Welcome to the Dove Direct Print and Marketing Blog. Today's post, "How To Deliver on the Brand Promise," considers how organizations can deliver on brand promises across a variety of deliverables, which can increase brand equity in a myriad of ways that produce profits and minimize competition. We are all very aware that customer attention and engagement shifted rapidly to social media for various reasons. The primary reason is to connect with friends and family, mostly due to social distancing and other COVID-19 mitigation efforts. The other and most important reason for the shift is that people are also engaging with brands when they find them. This behavioral shift has businesses competing for that attention. The sheer volume of social media interactions is so widespread that grabbing folks to engage is now more challenging than ever.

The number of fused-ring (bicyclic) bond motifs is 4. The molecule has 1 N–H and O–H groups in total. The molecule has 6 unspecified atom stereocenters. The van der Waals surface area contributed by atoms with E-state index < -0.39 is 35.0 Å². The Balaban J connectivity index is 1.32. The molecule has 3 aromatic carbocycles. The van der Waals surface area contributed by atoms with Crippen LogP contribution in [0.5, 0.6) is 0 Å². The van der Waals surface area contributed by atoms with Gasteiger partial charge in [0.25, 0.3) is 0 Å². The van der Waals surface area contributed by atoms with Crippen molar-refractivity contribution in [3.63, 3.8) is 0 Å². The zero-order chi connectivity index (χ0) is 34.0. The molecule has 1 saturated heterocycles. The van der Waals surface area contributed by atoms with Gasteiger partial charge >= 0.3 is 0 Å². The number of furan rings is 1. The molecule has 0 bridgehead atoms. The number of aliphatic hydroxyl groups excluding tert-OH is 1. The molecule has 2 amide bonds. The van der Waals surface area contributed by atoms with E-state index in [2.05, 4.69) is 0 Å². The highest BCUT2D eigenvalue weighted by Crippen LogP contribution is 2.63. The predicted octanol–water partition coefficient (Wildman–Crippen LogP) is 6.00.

Our Quote of the Day: "Never say never because limits, like fears, are often just an illusion." – Michael Jordan
It is a common theme among brands and marketers that understanding customer needs, wants, wishes, and desires greatly aids in targeting consumers personally. The argument goes that listening to the prospect is more valuable than delivering the proposal in a sales call. Further, by listening to the prospect, the odds are very strong that the proposal content will be made stronger by including those needs, wants, wishes and desires.
The whole goal of sales is to solve a challenge or a persisting problem for the prospect. Your business methodology and product offerings may be the best or at the top of the competitive field. The ultimate question becomes, "How long can your organization remain in that top position?" Regardless of where an organization ranks, maintaining a competitive advantage all relates to understanding the customer.